- Programmed Forestry, as suggested by the new EU biodiversity strategy. The advantage is to take possession of the areas around inhabited cities, mitigate Heat Waves in highly urbanized areas, and mitigate the emission of CO2. Bringing new ecosystems into cities can also be beneficial to the implementation of social and citizen well-being. For example, Stefano Boeri’s architectural Vertical Forests. The disadvantage is that not all the towns of the community are able to produce the same amount of wood in a controlled way, and over the years, it could be a double-edged sword for the rapid intensification of vegetation production.
- Rewilding, a natural solution to the problem. Starting from the general definition that would treat large artificialized ecosystems through actions that put the ecosystem itself in the conditions to then evolve autonomously without the need for further management interventions. These self-willed landscapes recreate the conditions as similar as possible to primeval forests. An important element of this technique is the relationship between the landscape and its fauna. The success of the latter is a determining factor in the maintenance of the former. One famous example of this model is Yellowstone National Park, in the USA. The risk of this method, in addition to having quite slow timing, is the possible public perception of going back and not having control of those areas. However, by reporting upon a more moderate environmental approach in terms of biodiversity, we could act even more easily in case of need.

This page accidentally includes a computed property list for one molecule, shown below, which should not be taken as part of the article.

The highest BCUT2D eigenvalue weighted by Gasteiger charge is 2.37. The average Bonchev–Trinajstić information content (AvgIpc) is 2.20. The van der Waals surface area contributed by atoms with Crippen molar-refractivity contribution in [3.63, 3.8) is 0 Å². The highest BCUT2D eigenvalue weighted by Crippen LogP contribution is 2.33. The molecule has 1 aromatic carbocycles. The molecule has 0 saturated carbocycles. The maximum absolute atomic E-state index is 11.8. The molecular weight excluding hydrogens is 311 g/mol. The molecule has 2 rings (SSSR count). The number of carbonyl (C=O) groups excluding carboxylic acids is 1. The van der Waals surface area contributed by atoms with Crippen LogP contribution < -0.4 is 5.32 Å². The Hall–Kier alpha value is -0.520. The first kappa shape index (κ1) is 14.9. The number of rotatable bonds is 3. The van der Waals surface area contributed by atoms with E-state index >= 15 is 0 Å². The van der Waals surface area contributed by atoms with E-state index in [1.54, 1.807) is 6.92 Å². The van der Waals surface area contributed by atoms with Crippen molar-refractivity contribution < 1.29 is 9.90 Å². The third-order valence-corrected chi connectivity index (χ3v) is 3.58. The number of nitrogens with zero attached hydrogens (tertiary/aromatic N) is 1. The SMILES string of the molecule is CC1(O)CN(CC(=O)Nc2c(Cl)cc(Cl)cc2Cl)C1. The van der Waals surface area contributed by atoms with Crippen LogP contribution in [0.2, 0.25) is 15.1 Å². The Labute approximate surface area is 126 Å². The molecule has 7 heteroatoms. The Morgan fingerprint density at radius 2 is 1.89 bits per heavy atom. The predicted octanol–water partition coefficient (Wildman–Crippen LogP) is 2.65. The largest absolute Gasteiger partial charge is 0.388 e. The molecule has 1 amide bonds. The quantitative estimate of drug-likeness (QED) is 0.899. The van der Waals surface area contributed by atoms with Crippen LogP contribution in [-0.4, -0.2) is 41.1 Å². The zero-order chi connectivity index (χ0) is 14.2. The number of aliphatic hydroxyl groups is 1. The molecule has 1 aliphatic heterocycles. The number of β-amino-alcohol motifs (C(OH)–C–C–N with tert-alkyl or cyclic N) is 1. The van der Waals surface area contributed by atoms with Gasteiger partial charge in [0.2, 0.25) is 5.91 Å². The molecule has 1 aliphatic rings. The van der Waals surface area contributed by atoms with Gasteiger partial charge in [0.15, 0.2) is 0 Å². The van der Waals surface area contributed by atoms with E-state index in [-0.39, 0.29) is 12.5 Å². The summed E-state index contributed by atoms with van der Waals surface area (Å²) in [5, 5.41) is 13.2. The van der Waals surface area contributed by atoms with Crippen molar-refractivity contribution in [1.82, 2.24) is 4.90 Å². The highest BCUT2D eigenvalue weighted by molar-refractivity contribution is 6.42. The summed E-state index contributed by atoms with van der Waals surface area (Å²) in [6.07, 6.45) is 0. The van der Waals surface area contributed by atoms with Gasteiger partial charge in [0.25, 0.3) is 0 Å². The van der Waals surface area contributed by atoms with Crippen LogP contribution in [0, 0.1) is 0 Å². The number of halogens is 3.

- The development of the Bioeconomy and the multifunctionality of EU forests play a key role. The diversity of the latter represents the basis of multiple products and economic, environmental, cultural, and representative benefits of the Circular Economy, contributing to the quality of life today. The development of the bioeconomy of forests is important for each country because the latter have most of our renewable resources and energy, thus responding to the growing demand for biomass such as, for example, in Finland with Finish Forest Industries, one of the nations that make the Bioeconomy a cornerstone, thus bringing to the fore competitiveness and reactivation of rural areas and the abandonment of fossil fuels. A competitive forestry sector provides the maintenance of dynamic yet controlled rural areas and great shelter against land abandonment. Consequently, the maintenance of these functions, including clear-felling, is essential to ensure the stability, sustainability, and controlled productivity of the forest.
A Way Forward
The issue of forest maintenance is at the center of a major European debate. Obviously, there is no one answer or correct way. What emerges is that there are nations facing more difficulty than others in terms of territorial and climatic change. The European community is allocating several billion in favor of the nations most in difficulty, however, we should pause to understand the different needs of the latter, from an increase in the bioeconomy to the preservation of natural parks and forests, up to the introduction of urban ecosystems. Renewing not only guidelines but also collaboration and exchange of information between nations for the improvement or respect of wooded areas. If necessary, intervening en masse as a community and reforming the national bureaucracy.
Article By: Duccio Toti
Lead image: Tree Nature Forest by Pxhere CC0.0